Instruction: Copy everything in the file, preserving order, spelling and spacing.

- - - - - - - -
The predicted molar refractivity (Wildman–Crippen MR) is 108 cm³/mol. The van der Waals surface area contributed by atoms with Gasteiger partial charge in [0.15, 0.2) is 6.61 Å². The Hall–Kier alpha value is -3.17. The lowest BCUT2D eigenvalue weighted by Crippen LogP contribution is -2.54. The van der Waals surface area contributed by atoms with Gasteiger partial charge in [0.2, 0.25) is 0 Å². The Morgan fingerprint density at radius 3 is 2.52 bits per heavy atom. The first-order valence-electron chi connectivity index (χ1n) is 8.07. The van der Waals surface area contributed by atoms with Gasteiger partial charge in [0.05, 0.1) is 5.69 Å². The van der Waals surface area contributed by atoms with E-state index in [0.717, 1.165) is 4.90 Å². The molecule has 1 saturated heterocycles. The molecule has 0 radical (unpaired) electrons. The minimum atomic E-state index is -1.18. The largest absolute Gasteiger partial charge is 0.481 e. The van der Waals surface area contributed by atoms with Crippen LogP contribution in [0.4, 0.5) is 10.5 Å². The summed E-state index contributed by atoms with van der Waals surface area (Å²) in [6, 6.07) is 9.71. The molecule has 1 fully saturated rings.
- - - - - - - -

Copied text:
The predicted molar refractivity (Wildman–Crippen MR) is 108 cm³/mol. The van der Waals surface area contributed by atoms with Gasteiger partial charge in [0.15, 0.2) is 6.61 Å². The Hall–Kier alpha value is -3.17. The lowest BCUT2D eigenvalue weighted by Crippen LogP contribution is -2.54. The van der Waals surface area contributed by atoms with Gasteiger partial charge in [0.2, 0.25) is 0 Å². The Morgan fingerprint density at radius 3 is 2.52 bits per heavy atom. The first-order valence-electron chi connectivity index (χ1n) is 8.07. The van der Waals surface area contributed by atoms with Gasteiger partial charge in [0.05, 0.1) is 5.69 Å². The van der Waals surface area contributed by atoms with E-state index in [0.717, 1.165) is 4.90 Å². The molecule has 1 saturated heterocycles. The molecule has 0 radical (unpaired) electrons. The minimum atomic E-state index is -1.18. The largest absolute Gasteiger partial charge is 0.481 e. The van der Waals surface area contributed by atoms with Crippen LogP contribution in [0.4, 0.5) is 10.5 Å². The summed E-state index contributed by atoms with van der Waals surface area (Å²) in [6, 6.07) is 9.71. The molecule has 1 fully saturated rings.